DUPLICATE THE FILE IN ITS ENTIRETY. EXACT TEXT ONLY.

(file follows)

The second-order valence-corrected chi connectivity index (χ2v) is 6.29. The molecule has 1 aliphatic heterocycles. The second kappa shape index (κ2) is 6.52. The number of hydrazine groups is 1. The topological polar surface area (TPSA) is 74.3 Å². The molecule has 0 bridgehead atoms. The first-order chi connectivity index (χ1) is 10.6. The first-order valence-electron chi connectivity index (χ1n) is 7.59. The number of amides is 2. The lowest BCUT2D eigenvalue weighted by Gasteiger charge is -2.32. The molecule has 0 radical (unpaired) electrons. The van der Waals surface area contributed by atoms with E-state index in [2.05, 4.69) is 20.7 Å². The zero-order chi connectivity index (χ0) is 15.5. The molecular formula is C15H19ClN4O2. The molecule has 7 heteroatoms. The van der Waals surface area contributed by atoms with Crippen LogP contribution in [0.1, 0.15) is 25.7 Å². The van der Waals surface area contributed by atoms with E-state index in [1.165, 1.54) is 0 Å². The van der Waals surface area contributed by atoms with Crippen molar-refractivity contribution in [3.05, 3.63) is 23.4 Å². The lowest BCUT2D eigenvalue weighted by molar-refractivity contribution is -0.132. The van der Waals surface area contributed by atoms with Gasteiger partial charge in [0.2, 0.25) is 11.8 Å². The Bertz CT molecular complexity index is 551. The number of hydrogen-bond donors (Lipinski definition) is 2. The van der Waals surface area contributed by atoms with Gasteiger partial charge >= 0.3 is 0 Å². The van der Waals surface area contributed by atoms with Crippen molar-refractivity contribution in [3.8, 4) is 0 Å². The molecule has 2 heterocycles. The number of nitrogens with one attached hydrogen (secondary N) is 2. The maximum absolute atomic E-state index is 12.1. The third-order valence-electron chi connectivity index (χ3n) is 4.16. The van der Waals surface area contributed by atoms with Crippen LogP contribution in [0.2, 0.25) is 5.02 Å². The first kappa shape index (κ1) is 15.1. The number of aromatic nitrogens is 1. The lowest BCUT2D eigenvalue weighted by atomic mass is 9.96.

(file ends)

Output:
The second-order valence-corrected chi connectivity index (χ2v) is 6.29. The molecule has 1 aliphatic heterocycles. The second kappa shape index (κ2) is 6.52. The number of hydrazine groups is 1. The topological polar surface area (TPSA) is 74.3 Å². The molecule has 0 bridgehead atoms. The first-order chi connectivity index (χ1) is 10.6. The first-order valence-electron chi connectivity index (χ1n) is 7.59. The number of amides is 2. The lowest BCUT2D eigenvalue weighted by Gasteiger charge is -2.32. The molecule has 0 radical (unpaired) electrons. The van der Waals surface area contributed by atoms with E-state index in [2.05, 4.69) is 20.7 Å². The zero-order chi connectivity index (χ0) is 15.5. The molecular formula is C15H19ClN4O2. The molecule has 7 heteroatoms. The van der Waals surface area contributed by atoms with Crippen LogP contribution in [0.1, 0.15) is 25.7 Å². The van der Waals surface area contributed by atoms with E-state index in [1.165, 1.54) is 0 Å². The van der Waals surface area contributed by atoms with Crippen molar-refractivity contribution in [3.05, 3.63) is 23.4 Å². The lowest BCUT2D eigenvalue weighted by molar-refractivity contribution is -0.132. The van der Waals surface area contributed by atoms with Gasteiger partial charge in [0.2, 0.25) is 11.8 Å². The Bertz CT molecular complexity index is 551. The number of hydrogen-bond donors (Lipinski definition) is 2. The van der Waals surface area contributed by atoms with Gasteiger partial charge >= 0.3 is 0 Å². The van der Waals surface area contributed by atoms with Crippen molar-refractivity contribution in [3.8, 4) is 0 Å². The molecule has 2 heterocycles. The number of nitrogens with one attached hydrogen (secondary N) is 2. The maximum absolute atomic E-state index is 12.1. The third-order valence-electron chi connectivity index (χ3n) is 4.16. The van der Waals surface area contributed by atoms with Crippen LogP contribution in [0.2, 0.25) is 5.02 Å². The first kappa shape index (κ1) is 15.1. The number of aromatic nitrogens is 1. The lowest BCUT2D eigenvalue weighted by atomic mass is 9.96.